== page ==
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Packed Decatur Could Move To Bigger School In Rogers Park, Add Junior High

By Linze Rice | August 17, 2016 5:23pm
 Decatur students and parents from grades 3-6 packed into the gym for an awards ceremony recently. The gym has been approved for no more than 95 occupants by the city.
Decatur students and parents from grades 3-6 packed into the gym for an awards ceremony recently. The gym has been approved for no more than 95 occupants by the city.
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DNAinfo/Linze Rice

WEST RIDGE — After years of begging for more space, Decatur Classical Elementary School in West Ridge could get a new home in Rogers Park — and add 7th and 8th grades — under a proposal from Ald. Joe Moore (49th).

Moore said he's proposing two Rogers Park elementary schools with declining enrollments — Kilmer and Field — merge by September 2017. Decatur Classical School could then move into the building left vacant by Field at 7019 N. Ashland Ave.

Decatur, at 7030 N. Sacramento Ave., is a selective-enrollment public CPS school that draws high-performing students from across the city. But it's been described as a "pressure cooker" because students have to find another school to go to for junior high before transferring yet again for high school.

Tim McCaffrey, a Decatur parent and Local School Council member, said CPS heads have acknowledged the overcrowding at the school in the past but deemed options at vacant schools like Trumbull in Andersonville and Stewart in Uptown unfit for Decatur's needs.

The school's "ideal" capacity is at about 240 students, but enrollment is currently at 282. CPS predicts a steady climb to 313 students in 2018, before beginning to fall back down to the 282-range.

Last year CPS said Decatur was 2 percent shy of its "overcrowding" threshold, but the school and its Local School Council have long advocated for a larger space. 

The proposal offered by Moore could potentially "solve all" the issues they've been fighting to fix, McCaffrey said, adding the LSC had not yet met to discuss the idea. Members will meet 7 p.m. Thursday at the school.

"My own personal view is that is could be a really positive thing," McCaffrey said. "I certainly understand that the folks who are there are going to potentially go through a big change and I respect and understand their feelings on it. From the perspective of ... what we've been struggling with in our community, it reflects a hopeful positive, if it turns out to happen."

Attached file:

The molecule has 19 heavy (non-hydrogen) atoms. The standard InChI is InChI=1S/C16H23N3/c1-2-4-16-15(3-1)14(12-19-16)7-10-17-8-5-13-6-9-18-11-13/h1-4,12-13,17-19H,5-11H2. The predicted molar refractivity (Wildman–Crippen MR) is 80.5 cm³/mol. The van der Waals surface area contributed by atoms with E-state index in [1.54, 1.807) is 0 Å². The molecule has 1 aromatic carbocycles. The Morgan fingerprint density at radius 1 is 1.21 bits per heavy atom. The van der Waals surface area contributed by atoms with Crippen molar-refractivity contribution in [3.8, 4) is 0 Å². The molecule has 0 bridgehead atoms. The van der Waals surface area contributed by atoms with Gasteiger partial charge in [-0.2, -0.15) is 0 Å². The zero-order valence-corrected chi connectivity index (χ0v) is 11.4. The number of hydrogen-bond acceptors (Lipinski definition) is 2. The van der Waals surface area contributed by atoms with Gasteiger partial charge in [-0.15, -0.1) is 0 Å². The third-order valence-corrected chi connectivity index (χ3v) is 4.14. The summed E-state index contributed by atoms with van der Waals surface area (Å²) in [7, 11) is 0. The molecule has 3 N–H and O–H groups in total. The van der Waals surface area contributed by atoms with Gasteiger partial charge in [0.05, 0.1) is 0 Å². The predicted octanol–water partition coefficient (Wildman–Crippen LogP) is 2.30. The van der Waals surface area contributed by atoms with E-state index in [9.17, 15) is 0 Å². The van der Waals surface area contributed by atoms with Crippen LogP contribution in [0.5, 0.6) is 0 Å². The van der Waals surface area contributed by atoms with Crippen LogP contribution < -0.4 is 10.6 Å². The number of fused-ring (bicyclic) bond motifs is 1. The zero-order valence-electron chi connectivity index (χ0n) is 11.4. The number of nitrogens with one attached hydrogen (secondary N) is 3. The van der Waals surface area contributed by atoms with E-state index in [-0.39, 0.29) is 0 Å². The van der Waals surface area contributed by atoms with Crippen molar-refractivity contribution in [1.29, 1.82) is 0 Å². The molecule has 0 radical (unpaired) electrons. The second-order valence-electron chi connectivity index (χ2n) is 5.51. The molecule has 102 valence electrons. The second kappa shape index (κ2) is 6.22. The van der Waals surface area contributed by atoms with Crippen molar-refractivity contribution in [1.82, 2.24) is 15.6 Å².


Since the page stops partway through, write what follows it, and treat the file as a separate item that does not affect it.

McCaffrey said he first learned about the proposal earlier this summer. 

Since students at Decatur come from across Chicago, McCaffrey said parents began reaching out to their respective aldermen and representatives to fight for more space. 

One of those to respond was Moore, McCaffrey said, who asked Decatur's leadership if they were interested in moving to Rogers Park should a location become available. 

McCaffrey said he learned more details about Moore's proposal "relatively recently," including the details about taking over the Field building.

Moore said it was too early to know what would become of a potentially vacant Decatur school, but guessed it could be used for another neighborhood school hard up for space. 

The merger would create about 17 new staff positions between Kilmer and Decatur, Moore said, with Decatur being able to add more classrooms to each grade.

At 7 p.m. on Tuesday, Aug. 30, Moore will hold a community meeting on the proposal at Sullivan High School, 6631 N. Bosworth Ave.

If enough community support is garnered, Moore said he saw "no reason to wait" on moving ahead with presenting plans to the Board of Education before the end of the year to prepare for the transition in September 2017.

That option sounded potentially "viable," McCaffrey said, and would release much of the pressure being put on parents, staff and students at the top-rated, but overcrowded school. 

In addition to space, the school has also asked for a seventh and eighth-grade so students can stay there until high school.

At the root of the problem, however, has been the school's size.

The school's science lab is also used as a makeshift music room.

In an administrative room, the only adult bathroom in the school is located among the part-time nurse's supplies, space for diverse learners, advanced placement lessons, counseling and more.

There is no cafeteria. Students line up for lunches wheeled around in carts in the hallway where they pay before walking back to their classrooms where they eat at their desks. The hallway is also where impromptu speech lessons or social work meetings take place when the private administrator's room is in use by any number of groups.

The music, literacy and Latin teacher, along with upper grade literacy instructors, all have desks and share planning space in the library — often at the same time music lessons and student groups are in the room as well.

When it comes to recess, only 95 people are allowed in the gym at once according to its occupancy warning.

When the weather is bad, students are forced to stay inside, bound to their classrooms.

If weather is inclement from January until spring, students use the neighboring Bernard Horwich Jewish Community Center gym for recess because they can't all fit in the school's gym — which costs the school $10,000 a year to rent.

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